Collaboration or Participation?

I have never really considered many of these terms and how I might fit into them. However, as I think back to my commercial practice, I would regularly work with a team in order to realise a client brief. In terms of a collaborative, though not necessarily in the strictest sense, I have often worked with a writer in order to realise and illustrate elements of that text.

Figure 1: Phil Hill & Darius Dabrowski (March – June, 2020) ‘Casiobury Park, Watford’

During the MA, I have explored the idea of collaboration much more and during the last module I invited people I had started to build a relationship with and photograph to also photograph themselves using a camera that I provided. Owing to the current situation I have not been able to develop this approach, but I did start to use some of these images for the re-photography task as a way of responding to these images (Fig: 1). This first exploration, I merely gave cameras to individuals with little instruction to see what I would receive in return. I think moving forward, I would be keen to work with the people more closely to discuss how they might want to photograph for their own representation, and my roll could then be to facilitate how they could do this from a technical perspective. In a similar way to how Anthony Luvera approaches collaboration (Fig: 2).

Figure 2: Anthony Luvera (2019) Assisted Self-Portrait of Joe Murray from Residency

For the work that I have been producing, which are primarily portraits. I would usually contact people I would like to photograph in advance so that I can make my introductions, set out my aims, and build a relationship with the subject and this is more of me seeking to find participants. Sometimes, I would not even use my camera on the first meeting so that we can discuss the project and most importantly how we would work together to take the photograph. I am keen to better represent the subjects that I am photographing and am acutely aware that there is still a heavy bias towards the way that I am setting up and taking my images, which I think is a confidence thing. My approach in this way is very much like how Alys Tomlinson approached her subjects for Ex-Voto (Fig: 3), where she arranged an appointment and then photographed them at a later date.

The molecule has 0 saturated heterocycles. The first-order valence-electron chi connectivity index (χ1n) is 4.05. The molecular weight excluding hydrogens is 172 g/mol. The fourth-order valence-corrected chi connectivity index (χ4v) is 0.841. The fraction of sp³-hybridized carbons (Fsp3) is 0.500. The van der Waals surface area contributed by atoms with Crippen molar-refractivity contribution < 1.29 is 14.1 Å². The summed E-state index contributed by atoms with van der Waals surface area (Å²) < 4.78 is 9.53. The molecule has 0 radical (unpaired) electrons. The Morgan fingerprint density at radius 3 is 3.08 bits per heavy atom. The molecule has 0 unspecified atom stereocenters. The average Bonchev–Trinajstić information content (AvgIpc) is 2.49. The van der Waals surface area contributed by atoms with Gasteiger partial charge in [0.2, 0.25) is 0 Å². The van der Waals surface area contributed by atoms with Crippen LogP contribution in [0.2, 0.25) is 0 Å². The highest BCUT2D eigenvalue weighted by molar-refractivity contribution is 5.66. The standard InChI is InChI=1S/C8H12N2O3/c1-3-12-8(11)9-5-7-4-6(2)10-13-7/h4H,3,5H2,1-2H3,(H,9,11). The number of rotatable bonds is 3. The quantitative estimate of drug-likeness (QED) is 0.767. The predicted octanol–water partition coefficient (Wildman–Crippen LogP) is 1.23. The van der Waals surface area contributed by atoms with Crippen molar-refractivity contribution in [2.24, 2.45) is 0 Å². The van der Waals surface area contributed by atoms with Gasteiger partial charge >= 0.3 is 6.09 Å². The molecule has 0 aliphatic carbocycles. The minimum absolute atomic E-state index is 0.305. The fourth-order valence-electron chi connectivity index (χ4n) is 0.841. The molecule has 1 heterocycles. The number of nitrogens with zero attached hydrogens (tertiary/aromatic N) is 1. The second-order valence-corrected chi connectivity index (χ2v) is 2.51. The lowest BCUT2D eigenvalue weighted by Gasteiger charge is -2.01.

Figure 3: Alys Tomlinson (2019) Unamed from ‘Ex Voto’

For this module, I have struggled to approach people in the same way due to the lock-down and the usual channels of contact being on hold for now. I actually find the process of approaching people without an initial introduction, or in the case of me being hired for a job, a reason for being there. However, my challenge has been to approach people coming back together in the open community spaces as the restrictions lift. This method of seeking participants had the potential to become quite a quick exchange as my own reticence to approach might turn into quickly taking the image and walking away. Instead, I have chosen to shoot this module using a medium format film camera to introduce some theater into what I am doing (which breaks the ice), and also slow my process right down so that I have the space to engage with my participant and talk with them (Fig: 4). This still needs developing as I really need to develop an approach that is much more inclusive of the participant to include their voice and a direction that also considers how they want to be represented much more.

Figure 4: Phil Hill (June, 2020) Portrait of Wais at Callowland Recreation Ground

A collective is fairly new to me and this week’s zine project will be very good for this area of development. I am fairly used to working independently as a photographer so it will be useful to come together with others that have different ideas to my own.

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